Congressman: Abolish Filibuster and Electoral College
Massachusetts Democrat Seth Moulton makes an argument familiar to OTB readers.
The third-term Representative and former Marine got op-ed space in the Washington Post to lay out the case:
Amid the tragedies of the Iraq War, one bright spot always stuck with me: seeing Iraqis vote. They dipped their fingers in ink to prove they voted, and rather than hiding those fingers for fear of reprisal, they walked through the streets holding them high. What they were saying was, for the first time in their lives, their opinions mattered — their votes counted.
That’s the most fundamental requirement of a democracy: Everyone should be able to vote, and every vote should matter. But the uncomfortable truth is, those rights have never truly been guaranteed here in the United States. It’s time to fix what’s broken.
To change the country, we need to fundamentally change how government works: We need to abolish the filibuster and the electoral college.
First, the filibuster. The Senate should require a simple majority to pass legislation, not the arbitrary 60 votes required by the filibuster. A recent New York Magazine article sums up why: “At present, the 26 smallest states are home to roughly 17 percent of the U.S. population. Which is to say: The filibuster allows lawmakers elected by less than 17 percent of voters to exercise veto power over any and all laws. This is a monstrously anti-democratic institution with no parallel in any other advanced democracy.”
Next, the electoral college. We all know the obvious reason this needs to be replaced with a popular-vote system: In 2016, approximately 3 million more Americans voted for Hillary Clinton than Donald Trump, and yet, Trump is the president. This is not wrong because Trump is a bad president; it’s wrong because it’s unfair to have some Americans’ votes count more than others — just like it was wrong in when a similar thing happened in 2000, 1888 and 1876.
People often defend the electoral college by arguing that without it, presidential candidates would pay attention to only a few states. But that’s already the case because of the electoral college: Two-thirds of general-election presidential campaign events in 2016 were held in just six states, and 94 percent were held in just 12 states. In a winner-take-all-electoral-votes system, candidates campaign only in the states that are a toss-up.
But if we abolish the electoral college — either through a constitutional amendment or a national popular-vote compact — presidential candidates could earn votes anywhere, making them far more likely to campaign everywhere. Then, no matter where you live or how your neighbors vote, your vote would matter. As it should.
I agree with Moulton on the rationale. The execution is the rub.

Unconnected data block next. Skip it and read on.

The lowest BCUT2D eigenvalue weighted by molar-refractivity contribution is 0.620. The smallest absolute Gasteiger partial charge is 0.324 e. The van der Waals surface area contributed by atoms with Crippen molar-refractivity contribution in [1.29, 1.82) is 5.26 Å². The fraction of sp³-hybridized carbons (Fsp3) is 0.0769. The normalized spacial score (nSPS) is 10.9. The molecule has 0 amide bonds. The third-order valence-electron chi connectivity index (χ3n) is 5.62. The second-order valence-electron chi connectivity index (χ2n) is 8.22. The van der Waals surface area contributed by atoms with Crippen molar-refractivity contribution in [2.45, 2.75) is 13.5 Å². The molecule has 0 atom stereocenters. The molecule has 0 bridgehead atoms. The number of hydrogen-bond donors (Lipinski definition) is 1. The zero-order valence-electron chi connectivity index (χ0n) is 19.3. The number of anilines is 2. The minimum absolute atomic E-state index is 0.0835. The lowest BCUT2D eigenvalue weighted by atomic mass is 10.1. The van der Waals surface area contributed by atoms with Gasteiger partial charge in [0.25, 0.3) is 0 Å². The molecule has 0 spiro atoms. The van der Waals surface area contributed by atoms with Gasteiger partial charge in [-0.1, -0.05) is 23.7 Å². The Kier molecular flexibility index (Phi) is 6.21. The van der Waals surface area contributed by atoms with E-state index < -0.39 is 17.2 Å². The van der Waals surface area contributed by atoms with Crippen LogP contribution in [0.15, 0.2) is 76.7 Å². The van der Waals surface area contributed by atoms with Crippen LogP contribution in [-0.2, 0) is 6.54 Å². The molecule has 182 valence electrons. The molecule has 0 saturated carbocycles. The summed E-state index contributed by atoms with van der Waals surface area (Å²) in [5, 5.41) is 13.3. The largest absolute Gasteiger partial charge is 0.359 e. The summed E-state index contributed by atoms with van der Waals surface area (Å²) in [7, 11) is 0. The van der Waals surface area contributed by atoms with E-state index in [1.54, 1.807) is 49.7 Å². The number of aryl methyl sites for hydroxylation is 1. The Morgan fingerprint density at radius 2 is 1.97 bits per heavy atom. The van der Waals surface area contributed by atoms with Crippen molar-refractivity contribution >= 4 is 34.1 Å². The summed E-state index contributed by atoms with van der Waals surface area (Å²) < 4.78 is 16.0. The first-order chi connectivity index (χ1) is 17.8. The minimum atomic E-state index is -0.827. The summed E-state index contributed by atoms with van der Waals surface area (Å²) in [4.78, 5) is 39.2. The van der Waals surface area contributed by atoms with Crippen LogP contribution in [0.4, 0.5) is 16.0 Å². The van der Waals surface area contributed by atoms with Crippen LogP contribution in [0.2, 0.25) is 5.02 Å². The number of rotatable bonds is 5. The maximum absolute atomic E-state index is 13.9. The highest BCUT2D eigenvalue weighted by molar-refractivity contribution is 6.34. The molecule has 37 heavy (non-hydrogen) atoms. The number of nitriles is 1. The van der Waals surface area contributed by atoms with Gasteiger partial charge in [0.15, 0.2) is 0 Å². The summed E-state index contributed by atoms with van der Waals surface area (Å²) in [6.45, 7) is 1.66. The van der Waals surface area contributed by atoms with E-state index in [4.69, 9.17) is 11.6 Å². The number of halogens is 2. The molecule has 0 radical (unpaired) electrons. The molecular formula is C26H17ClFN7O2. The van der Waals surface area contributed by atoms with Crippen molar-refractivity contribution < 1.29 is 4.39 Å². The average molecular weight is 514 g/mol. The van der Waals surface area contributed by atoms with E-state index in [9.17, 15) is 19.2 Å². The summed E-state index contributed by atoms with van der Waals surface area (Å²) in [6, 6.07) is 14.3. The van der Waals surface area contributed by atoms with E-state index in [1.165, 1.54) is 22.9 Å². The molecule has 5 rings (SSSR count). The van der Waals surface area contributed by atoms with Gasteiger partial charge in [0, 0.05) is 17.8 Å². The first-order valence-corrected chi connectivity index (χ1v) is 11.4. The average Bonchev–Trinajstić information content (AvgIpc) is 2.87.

The filibuster would be the easiest to get rid of. It’s an artifact of another age and a rule the Senate itself could change if it so desired. Indeed, if it did so at the beginning of a new Congress, it could do so by simple majority—bypassing the filibuster. It’s conceivable that this might happen if the stars aligned correctly. After all, the Senate has gotten rid of the filibuster for judicial confirmation under different political parties—for lower court judges under the Democrats and for Supreme Court justices under Republicans.
As noted numerous times here over the years, however, abolishing the Electoral College in favor of direct election of the President would require a Constitutional amendment. It’s simply inconceivable to me that the smaller and more rural states advantaged by the current system would vote to give away the enormous power they now wield in favor of a system where the interests of major metropolitan areas reigned supreme.
Moulton makes oblique reference to the National Popular Vote initiative, which we’ve written about a dozen or so times here over the years, going back to my April 2006 post “Abolishing the Electoral College by Stealth.” It has gained steady traction over the years but not enough to push it over the top. Currently, 12 states, which combine for 172 of the required 270 Electoral Votes, have joined. Whether it constitutes an “interstate compact,” and thus requires Congressional approval under the Constitution, is a hotly-debated but judicially untested question.
Even if we somehow did both things Moulton recommends, the small and rural states would still have disproportionate say in governing the country owing to the Senate. After all, the Electoral College simply mirrors the inequity in Congress in a somewhat different way. But that may be a compromise outcome worth having.